Here are some best practices for using these tools effectively:

  1. Test changes carefully: Before implementing any changes to your website’s robots.txt file or meta tags, test them thoroughly in a staging environment to ensure they don’t cause unintended consequences.
  2. Monitor your site’s crawl and index status regularly: Keep an eye on your website’s crawl and index status using tools like Google Search Console and WebCEO. It will help you identify any crawl errors, indexing issues, or penalties from search engines so you address them promptly.
  3. Use noindex and nofollow sparingly: While these tags can be helpful in certain situations, overusing them can harm your website’s SEO performance. Use them only when necessary to prevent search engines from crawling or indexing certain pages or links.
  4. Consider using disallow instead of noindex: If you want to prevent search engines from crawling a page, consider using the disallow directive in your robots.txt file instead of noindex. It will prevent search engines from accessing the page altogether rather than just preventing it from appearing in search results.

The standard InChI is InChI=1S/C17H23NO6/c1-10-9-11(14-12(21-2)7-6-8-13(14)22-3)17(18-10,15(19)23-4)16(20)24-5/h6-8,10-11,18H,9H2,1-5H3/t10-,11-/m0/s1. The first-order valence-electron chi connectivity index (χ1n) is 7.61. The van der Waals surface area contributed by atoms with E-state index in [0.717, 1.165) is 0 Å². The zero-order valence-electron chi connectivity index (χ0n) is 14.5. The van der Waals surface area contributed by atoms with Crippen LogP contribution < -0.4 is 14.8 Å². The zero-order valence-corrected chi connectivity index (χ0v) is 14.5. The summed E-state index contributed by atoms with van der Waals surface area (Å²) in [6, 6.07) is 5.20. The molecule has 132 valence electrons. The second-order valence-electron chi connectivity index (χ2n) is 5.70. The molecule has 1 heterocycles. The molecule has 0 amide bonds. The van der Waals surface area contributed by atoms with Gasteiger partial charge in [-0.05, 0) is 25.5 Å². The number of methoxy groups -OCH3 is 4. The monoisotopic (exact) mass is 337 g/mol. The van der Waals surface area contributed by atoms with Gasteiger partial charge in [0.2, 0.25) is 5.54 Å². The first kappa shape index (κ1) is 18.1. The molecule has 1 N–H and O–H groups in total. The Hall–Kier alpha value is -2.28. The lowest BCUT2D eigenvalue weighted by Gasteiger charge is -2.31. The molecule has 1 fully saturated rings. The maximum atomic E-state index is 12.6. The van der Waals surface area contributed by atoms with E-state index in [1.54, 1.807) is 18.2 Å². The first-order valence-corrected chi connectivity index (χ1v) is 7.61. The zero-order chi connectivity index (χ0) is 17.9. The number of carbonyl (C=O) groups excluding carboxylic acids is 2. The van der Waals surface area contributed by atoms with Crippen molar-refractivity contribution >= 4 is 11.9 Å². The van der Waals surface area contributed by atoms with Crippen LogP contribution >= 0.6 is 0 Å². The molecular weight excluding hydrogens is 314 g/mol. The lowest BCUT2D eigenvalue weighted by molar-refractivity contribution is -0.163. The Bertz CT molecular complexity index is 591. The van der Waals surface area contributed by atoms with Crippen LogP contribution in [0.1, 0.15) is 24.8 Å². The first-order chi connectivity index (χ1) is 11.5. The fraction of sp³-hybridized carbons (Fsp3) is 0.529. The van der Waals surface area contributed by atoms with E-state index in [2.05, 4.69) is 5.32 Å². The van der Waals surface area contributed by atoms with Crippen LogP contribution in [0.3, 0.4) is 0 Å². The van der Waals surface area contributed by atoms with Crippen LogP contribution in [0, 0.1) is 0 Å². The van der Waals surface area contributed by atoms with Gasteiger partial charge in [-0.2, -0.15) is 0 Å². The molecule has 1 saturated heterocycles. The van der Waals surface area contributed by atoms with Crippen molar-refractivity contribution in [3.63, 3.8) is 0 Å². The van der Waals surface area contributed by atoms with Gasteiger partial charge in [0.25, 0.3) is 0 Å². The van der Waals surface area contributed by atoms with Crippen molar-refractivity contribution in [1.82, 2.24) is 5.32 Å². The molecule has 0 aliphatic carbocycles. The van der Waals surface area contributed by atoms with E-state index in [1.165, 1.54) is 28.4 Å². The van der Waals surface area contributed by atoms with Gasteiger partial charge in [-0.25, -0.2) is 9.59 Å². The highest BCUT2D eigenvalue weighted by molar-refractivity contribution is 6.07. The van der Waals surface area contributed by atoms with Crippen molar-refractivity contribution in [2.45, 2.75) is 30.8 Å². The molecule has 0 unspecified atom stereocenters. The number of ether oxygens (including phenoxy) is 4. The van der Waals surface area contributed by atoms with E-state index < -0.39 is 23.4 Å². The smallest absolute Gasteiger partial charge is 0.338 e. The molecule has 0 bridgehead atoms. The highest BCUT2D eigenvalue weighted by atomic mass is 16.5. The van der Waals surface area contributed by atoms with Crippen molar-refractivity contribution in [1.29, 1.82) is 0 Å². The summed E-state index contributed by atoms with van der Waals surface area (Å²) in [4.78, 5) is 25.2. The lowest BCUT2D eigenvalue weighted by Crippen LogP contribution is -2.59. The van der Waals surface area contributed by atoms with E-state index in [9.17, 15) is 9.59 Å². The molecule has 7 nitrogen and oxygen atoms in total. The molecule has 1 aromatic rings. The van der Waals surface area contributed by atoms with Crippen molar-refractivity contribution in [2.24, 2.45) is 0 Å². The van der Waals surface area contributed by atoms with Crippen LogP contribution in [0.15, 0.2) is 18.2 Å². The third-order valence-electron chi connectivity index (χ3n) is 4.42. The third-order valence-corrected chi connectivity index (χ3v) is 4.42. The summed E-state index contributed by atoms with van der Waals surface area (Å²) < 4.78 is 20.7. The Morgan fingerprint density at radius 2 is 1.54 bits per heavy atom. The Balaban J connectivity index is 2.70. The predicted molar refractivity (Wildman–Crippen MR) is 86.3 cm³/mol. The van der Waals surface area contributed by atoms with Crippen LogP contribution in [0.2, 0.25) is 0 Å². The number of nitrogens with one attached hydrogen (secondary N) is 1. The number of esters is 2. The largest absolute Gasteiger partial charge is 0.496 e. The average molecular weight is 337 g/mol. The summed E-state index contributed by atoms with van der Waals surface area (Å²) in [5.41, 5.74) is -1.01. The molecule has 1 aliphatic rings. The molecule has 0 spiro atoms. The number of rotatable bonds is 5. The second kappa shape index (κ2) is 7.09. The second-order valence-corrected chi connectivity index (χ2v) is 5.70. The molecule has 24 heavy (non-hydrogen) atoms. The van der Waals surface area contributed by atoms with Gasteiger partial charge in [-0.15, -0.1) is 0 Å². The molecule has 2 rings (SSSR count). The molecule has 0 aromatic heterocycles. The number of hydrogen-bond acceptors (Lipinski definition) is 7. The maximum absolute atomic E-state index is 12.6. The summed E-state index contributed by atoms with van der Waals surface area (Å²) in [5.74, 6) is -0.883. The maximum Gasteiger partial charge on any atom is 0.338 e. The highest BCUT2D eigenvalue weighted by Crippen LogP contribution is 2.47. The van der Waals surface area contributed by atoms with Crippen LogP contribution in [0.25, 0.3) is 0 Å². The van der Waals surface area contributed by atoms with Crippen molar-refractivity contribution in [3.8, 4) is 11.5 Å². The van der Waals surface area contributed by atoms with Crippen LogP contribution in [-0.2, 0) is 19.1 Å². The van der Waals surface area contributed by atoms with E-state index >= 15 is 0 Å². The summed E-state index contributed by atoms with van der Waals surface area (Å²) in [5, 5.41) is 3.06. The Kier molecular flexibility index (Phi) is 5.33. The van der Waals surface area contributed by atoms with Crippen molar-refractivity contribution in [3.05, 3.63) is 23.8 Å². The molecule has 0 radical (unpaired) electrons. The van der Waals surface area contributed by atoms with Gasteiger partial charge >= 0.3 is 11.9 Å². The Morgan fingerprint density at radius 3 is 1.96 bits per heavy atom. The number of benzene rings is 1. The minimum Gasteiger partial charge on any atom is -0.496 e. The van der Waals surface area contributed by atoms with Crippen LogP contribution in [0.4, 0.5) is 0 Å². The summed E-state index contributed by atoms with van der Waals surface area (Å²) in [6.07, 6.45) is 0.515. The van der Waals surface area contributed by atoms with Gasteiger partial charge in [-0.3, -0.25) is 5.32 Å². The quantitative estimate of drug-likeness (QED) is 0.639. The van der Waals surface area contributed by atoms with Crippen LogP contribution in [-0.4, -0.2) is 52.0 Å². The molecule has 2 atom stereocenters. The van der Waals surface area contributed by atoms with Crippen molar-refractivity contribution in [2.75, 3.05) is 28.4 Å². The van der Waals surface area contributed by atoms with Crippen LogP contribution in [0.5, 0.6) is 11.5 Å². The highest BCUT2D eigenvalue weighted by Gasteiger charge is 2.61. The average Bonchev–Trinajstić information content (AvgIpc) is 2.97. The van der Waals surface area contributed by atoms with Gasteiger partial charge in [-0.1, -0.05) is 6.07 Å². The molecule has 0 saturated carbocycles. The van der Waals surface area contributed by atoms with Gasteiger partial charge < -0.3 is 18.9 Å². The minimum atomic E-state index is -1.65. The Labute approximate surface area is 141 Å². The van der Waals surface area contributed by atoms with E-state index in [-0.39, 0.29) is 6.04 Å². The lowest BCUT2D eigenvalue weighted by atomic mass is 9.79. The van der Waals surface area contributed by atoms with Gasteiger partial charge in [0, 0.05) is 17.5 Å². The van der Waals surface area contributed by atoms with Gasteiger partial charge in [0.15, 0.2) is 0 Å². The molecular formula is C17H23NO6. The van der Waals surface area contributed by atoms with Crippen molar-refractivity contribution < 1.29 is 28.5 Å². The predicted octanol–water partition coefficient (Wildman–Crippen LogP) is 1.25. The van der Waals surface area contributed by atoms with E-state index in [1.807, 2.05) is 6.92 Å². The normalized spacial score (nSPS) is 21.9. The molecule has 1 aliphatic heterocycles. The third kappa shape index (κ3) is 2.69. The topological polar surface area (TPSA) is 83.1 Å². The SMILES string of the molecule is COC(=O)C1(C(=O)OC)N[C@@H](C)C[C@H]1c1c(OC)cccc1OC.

In addition to these best practices, you can use the WebCEO Backlink Checker, which comprehensively analyzes your backlink profile, including metrics like domain authority, page authority, and spam score.

With this tool, you can quickly identify low-quality or spammy links and take steps to remove them while also building high-quality backlinks to improve your website’s search engine rankings.


Understanding and implementing the noindex, nofollow, and disallow are crucial for achieving SEO success. By properly using these directives, you can improve your website’s crawling and indexing, prevent the flow of link equity to low-quality or untrusted websites, and avoid being penalized by search engines.

Remember, SEO is an ongoing process, and it’s important to continually optimize your website to achieve the best possible results.